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- (transitive) to shut up or place in an enclosure called a pound
- His car got impounded after he'd parked illegally.
- (transitive) to hold back (for example water by a dam)
- (transitive, law) to hold in the custody of a court or its delegate
- to impound stray cattle; to impound a document for safe keeping.
- 1963 September, “New Books: The Locomotives of the South Eastern Railway”, in Modern Railways, page 216:
- I particularly enjoyed the tale of the Folkestone tank engine, which, in October, 1886, was impounded by H. M. Customs after smuggled brandy was found concealed in its coal bunker; the tank spent over a month in a harbour siding under Customs seal and proceedings were seriously contemplated against the S.E.R., as well as against the crew, for the engine's part in the affair.
- (transitive, law, banking) to collect and hold (funds) for payment of property taxes and insurance on property in which one has a security interest
to shut up or place in an inclosure called a pound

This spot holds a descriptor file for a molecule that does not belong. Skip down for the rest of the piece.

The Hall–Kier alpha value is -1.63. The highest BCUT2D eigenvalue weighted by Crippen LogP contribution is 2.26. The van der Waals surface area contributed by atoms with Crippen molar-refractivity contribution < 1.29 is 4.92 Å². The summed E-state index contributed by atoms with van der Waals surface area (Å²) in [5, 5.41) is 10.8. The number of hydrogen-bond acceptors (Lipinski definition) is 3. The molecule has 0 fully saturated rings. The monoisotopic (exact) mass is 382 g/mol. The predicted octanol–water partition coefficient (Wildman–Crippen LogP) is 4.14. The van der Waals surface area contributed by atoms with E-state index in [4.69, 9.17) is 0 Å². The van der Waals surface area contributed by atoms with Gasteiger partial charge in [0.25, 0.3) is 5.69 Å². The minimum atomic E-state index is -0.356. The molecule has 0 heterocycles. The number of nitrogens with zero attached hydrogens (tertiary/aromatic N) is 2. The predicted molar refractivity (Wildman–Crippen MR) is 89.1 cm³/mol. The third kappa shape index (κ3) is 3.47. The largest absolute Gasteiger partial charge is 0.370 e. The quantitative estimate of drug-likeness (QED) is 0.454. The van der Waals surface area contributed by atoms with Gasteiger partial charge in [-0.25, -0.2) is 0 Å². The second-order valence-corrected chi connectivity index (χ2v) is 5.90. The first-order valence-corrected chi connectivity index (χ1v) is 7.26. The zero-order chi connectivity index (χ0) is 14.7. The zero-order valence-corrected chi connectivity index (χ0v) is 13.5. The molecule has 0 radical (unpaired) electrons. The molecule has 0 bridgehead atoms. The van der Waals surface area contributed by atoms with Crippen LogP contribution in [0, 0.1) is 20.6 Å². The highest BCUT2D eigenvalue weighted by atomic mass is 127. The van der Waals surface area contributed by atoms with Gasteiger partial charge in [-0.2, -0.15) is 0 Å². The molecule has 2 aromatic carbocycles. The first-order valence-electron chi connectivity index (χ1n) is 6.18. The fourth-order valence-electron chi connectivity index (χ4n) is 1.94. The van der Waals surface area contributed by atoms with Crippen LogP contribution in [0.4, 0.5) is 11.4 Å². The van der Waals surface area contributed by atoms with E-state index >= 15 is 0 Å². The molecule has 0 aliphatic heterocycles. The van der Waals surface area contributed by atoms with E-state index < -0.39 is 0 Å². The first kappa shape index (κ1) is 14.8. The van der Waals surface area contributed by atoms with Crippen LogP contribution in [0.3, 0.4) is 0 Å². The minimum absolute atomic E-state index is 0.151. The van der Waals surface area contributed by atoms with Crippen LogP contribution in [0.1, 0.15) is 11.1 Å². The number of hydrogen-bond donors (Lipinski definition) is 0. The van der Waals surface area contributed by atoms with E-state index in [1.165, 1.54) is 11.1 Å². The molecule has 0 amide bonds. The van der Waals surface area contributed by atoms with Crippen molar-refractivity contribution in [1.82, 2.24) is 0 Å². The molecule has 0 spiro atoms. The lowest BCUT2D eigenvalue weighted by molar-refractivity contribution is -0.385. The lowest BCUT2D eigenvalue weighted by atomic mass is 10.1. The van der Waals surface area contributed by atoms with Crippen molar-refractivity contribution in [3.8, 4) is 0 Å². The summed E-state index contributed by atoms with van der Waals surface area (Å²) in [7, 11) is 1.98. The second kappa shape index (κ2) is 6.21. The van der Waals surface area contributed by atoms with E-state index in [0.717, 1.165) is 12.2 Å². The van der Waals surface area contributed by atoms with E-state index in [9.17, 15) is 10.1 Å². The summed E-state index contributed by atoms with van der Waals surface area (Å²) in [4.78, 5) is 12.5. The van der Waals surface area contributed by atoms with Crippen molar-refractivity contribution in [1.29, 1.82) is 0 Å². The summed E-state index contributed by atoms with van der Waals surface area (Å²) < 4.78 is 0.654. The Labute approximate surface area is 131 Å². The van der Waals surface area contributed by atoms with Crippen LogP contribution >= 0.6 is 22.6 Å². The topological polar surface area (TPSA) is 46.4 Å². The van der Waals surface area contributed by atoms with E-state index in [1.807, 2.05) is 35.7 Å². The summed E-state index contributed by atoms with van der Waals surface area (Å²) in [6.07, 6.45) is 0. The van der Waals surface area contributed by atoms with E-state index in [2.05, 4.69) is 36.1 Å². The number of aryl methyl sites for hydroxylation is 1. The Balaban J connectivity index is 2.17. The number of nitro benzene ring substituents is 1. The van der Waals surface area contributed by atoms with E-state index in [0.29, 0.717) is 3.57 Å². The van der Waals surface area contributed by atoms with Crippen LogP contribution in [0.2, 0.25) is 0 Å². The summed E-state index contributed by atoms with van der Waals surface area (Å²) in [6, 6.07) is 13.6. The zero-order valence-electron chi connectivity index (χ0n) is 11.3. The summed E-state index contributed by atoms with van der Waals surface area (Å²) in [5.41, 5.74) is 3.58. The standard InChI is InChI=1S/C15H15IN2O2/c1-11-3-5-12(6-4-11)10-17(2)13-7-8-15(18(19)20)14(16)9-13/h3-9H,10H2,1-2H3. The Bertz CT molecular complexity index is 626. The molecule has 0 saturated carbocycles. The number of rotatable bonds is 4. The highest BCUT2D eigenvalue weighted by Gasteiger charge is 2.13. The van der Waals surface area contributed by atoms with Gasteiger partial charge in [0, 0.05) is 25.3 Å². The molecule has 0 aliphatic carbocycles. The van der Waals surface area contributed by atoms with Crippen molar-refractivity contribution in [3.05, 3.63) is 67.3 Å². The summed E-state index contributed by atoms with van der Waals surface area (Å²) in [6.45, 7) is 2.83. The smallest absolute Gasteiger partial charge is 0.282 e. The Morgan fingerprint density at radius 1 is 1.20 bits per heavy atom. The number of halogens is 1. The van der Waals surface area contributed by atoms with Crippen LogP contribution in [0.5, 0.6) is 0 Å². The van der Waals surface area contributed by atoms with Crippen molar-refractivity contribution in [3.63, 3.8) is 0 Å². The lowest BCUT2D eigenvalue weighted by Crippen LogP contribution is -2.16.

to hold in the custody of a court or its delegate
impound (plural impounds)
- a place in which things are impounded
- 1997, Edward Bunker, Dog Eat Dog, page 36:
- "You're gonna drive me to the impound so I can get my car?"
- a state of being impounded
- 2010, Neal Locke, No Plan, page 161:
- I already checked that out, and Keller has never called to get it out of impound.
- that which has been impounded
- 2002, James E. Wollrab, Malfeasance, page 190:
- He handed the keys to the woman and pointed toward the corner of the lot where the impounds were stored.
- (law, banking) amounts collected from a debtor and held by one with a security interest in property for payment of property taxes and insurance